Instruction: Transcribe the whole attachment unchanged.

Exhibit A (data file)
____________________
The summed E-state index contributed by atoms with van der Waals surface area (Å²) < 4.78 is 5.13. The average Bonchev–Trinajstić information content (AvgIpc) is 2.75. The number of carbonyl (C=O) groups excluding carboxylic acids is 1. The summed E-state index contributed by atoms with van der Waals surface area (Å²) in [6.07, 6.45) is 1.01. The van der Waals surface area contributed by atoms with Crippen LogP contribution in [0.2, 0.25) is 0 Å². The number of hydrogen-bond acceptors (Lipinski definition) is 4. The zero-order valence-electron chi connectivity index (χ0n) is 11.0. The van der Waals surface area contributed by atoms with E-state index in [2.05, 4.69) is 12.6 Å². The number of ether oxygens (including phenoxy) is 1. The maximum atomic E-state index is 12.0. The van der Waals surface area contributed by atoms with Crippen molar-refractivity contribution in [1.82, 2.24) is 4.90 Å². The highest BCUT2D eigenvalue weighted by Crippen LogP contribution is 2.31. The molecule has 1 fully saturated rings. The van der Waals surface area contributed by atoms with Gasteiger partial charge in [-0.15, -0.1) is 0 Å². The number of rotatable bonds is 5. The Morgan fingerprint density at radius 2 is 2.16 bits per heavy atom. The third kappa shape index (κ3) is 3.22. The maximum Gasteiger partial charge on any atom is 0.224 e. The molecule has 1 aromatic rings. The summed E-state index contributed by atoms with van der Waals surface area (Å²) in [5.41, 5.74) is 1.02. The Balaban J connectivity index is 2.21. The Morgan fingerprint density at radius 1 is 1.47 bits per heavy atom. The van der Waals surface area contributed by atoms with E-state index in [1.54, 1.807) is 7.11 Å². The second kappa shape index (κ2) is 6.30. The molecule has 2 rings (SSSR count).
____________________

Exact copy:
The summed E-state index contributed by atoms with van der Waals surface area (Å²) < 4.78 is 5.13. The average Bonchev–Trinajstić information content (AvgIpc) is 2.75. The number of carbonyl (C=O) groups excluding carboxylic acids is 1. The summed E-state index contributed by atoms with van der Waals surface area (Å²) in [6.07, 6.45) is 1.01. The van der Waals surface area contributed by atoms with Crippen LogP contribution in [0.2, 0.25) is 0 Å². The number of hydrogen-bond acceptors (Lipinski definition) is 4. The zero-order valence-electron chi connectivity index (χ0n) is 11.0. The van der Waals surface area contributed by atoms with E-state index in [2.05, 4.69) is 12.6 Å². The number of ether oxygens (including phenoxy) is 1. The maximum atomic E-state index is 12.0. The van der Waals surface area contributed by atoms with Crippen molar-refractivity contribution in [1.82, 2.24) is 4.90 Å². The highest BCUT2D eigenvalue weighted by Crippen LogP contribution is 2.31. The molecule has 1 fully saturated rings. The van der Waals surface area contributed by atoms with Gasteiger partial charge in [-0.15, -0.1) is 0 Å². The number of rotatable bonds is 5. The Morgan fingerprint density at radius 2 is 2.16 bits per heavy atom. The third kappa shape index (κ3) is 3.22. The maximum Gasteiger partial charge on any atom is 0.224 e. The molecule has 1 aromatic rings. The summed E-state index contributed by atoms with van der Waals surface area (Å²) in [5.41, 5.74) is 1.02. The Balaban J connectivity index is 2.21. The Morgan fingerprint density at radius 1 is 1.47 bits per heavy atom. The van der Waals surface area contributed by atoms with E-state index in [1.54, 1.807) is 7.11 Å². The second kappa shape index (κ2) is 6.30. The molecule has 2 rings (SSSR count).